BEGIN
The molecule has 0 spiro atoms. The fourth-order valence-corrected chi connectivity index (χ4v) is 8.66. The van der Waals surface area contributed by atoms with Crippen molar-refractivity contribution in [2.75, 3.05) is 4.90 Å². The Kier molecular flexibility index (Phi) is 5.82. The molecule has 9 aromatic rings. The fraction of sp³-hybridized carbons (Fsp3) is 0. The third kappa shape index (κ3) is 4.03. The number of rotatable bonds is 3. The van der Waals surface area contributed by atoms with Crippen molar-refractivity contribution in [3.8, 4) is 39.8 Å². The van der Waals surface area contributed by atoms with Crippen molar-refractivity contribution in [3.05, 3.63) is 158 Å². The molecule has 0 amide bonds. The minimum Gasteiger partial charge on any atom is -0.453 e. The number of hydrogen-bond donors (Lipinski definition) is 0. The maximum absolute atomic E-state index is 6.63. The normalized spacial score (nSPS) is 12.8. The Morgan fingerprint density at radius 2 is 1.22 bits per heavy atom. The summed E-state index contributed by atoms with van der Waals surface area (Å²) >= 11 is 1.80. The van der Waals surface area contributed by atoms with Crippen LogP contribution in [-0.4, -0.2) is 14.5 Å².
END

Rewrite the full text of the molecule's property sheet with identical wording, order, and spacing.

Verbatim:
The molecule has 0 spiro atoms. The fourth-order valence-corrected chi connectivity index (χ4v) is 8.66. The van der Waals surface area contributed by atoms with Crippen molar-refractivity contribution in [2.75, 3.05) is 4.90 Å². The Kier molecular flexibility index (Phi) is 5.82. The molecule has 9 aromatic rings. The fraction of sp³-hybridized carbons (Fsp3) is 0. The third kappa shape index (κ3) is 4.03. The number of rotatable bonds is 3. The van der Waals surface area contributed by atoms with Crippen molar-refractivity contribution in [3.8, 4) is 39.8 Å². The van der Waals surface area contributed by atoms with Crippen molar-refractivity contribution in [3.05, 3.63) is 158 Å². The molecule has 0 amide bonds. The minimum Gasteiger partial charge on any atom is -0.453 e. The number of hydrogen-bond donors (Lipinski definition) is 0. The maximum absolute atomic E-state index is 6.63. The normalized spacial score (nSPS) is 12.8. The Morgan fingerprint density at radius 2 is 1.22 bits per heavy atom. The summed E-state index contributed by atoms with van der Waals surface area (Å²) >= 11 is 1.80. The van der Waals surface area contributed by atoms with Crippen LogP contribution in [-0.4, -0.2) is 14.5 Å².